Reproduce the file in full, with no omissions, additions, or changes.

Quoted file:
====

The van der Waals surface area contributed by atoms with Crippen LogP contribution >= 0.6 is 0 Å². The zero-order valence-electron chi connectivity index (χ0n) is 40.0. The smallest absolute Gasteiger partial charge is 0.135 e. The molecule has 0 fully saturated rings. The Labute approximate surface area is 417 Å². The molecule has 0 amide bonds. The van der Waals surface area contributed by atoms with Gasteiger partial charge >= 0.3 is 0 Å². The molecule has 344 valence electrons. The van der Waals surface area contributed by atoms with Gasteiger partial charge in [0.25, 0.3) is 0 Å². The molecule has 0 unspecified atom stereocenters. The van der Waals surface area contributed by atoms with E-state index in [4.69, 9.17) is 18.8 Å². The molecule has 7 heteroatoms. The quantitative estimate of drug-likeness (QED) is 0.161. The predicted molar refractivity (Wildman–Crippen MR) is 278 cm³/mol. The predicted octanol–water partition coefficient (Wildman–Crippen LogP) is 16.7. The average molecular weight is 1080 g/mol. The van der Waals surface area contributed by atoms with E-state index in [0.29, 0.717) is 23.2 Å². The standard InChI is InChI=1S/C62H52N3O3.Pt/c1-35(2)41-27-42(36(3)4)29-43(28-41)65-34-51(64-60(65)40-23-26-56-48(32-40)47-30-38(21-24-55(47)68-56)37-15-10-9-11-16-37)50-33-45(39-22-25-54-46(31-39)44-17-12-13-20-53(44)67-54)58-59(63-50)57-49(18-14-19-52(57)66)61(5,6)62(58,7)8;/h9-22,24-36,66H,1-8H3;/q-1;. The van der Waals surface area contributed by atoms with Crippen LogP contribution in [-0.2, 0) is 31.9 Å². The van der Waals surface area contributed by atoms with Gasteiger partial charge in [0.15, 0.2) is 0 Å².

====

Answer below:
The van der Waals surface area contributed by atoms with Crippen LogP contribution >= 0.6 is 0 Å². The zero-order valence-electron chi connectivity index (χ0n) is 40.0. The smallest absolute Gasteiger partial charge is 0.135 e. The molecule has 0 fully saturated rings. The Labute approximate surface area is 417 Å². The molecule has 0 amide bonds. The van der Waals surface area contributed by atoms with Gasteiger partial charge >= 0.3 is 0 Å². The molecule has 344 valence electrons. The van der Waals surface area contributed by atoms with Gasteiger partial charge in [0.25, 0.3) is 0 Å². The molecule has 0 unspecified atom stereocenters. The van der Waals surface area contributed by atoms with E-state index in [4.69, 9.17) is 18.8 Å². The molecule has 7 heteroatoms. The quantitative estimate of drug-likeness (QED) is 0.161. The predicted molar refractivity (Wildman–Crippen MR) is 278 cm³/mol. The predicted octanol–water partition coefficient (Wildman–Crippen LogP) is 16.7. The average molecular weight is 1080 g/mol. The van der Waals surface area contributed by atoms with E-state index in [0.29, 0.717) is 23.2 Å². The standard InChI is InChI=1S/C62H52N3O3.Pt/c1-35(2)41-27-42(36(3)4)29-43(28-41)65-34-51(64-60(65)40-23-26-56-48(32-40)47-30-38(21-24-55(47)68-56)37-15-10-9-11-16-37)50-33-45(39-22-25-54-46(31-39)44-17-12-13-20-53(44)67-54)58-59(63-50)57-49(18-14-19-52(57)66)61(5,6)62(58,7)8;/h9-22,24-36,66H,1-8H3;/q-1;. The van der Waals surface area contributed by atoms with Crippen LogP contribution in [-0.2, 0) is 31.9 Å². The van der Waals surface area contributed by atoms with Gasteiger partial charge in [0.15, 0.2) is 0 Å².